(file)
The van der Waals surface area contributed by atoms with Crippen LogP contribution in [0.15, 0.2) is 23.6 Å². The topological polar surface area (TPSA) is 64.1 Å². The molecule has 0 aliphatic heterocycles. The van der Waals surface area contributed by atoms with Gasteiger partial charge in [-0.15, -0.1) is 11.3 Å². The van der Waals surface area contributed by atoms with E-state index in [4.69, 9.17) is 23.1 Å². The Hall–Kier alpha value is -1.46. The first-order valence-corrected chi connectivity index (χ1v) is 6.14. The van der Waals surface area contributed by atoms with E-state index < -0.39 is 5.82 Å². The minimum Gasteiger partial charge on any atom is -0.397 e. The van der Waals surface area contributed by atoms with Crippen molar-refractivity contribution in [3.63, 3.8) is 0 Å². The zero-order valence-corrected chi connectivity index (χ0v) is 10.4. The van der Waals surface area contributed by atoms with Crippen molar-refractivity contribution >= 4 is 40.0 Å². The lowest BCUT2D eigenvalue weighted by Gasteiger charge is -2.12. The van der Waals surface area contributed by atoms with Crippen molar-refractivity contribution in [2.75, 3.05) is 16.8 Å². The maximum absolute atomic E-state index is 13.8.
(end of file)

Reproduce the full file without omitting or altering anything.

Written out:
The van der Waals surface area contributed by atoms with Crippen LogP contribution in [0.15, 0.2) is 23.6 Å². The topological polar surface area (TPSA) is 64.1 Å². The molecule has 0 aliphatic heterocycles. The van der Waals surface area contributed by atoms with Gasteiger partial charge in [-0.15, -0.1) is 11.3 Å². The van der Waals surface area contributed by atoms with E-state index in [4.69, 9.17) is 23.1 Å². The Hall–Kier alpha value is -1.46. The first-order valence-corrected chi connectivity index (χ1v) is 6.14. The van der Waals surface area contributed by atoms with E-state index < -0.39 is 5.82 Å². The minimum Gasteiger partial charge on any atom is -0.397 e. The van der Waals surface area contributed by atoms with Crippen molar-refractivity contribution in [3.63, 3.8) is 0 Å². The zero-order valence-corrected chi connectivity index (χ0v) is 10.4. The van der Waals surface area contributed by atoms with Crippen molar-refractivity contribution >= 4 is 40.0 Å². The lowest BCUT2D eigenvalue weighted by Gasteiger charge is -2.12. The van der Waals surface area contributed by atoms with Crippen molar-refractivity contribution in [2.75, 3.05) is 16.8 Å². The maximum absolute atomic E-state index is 13.8.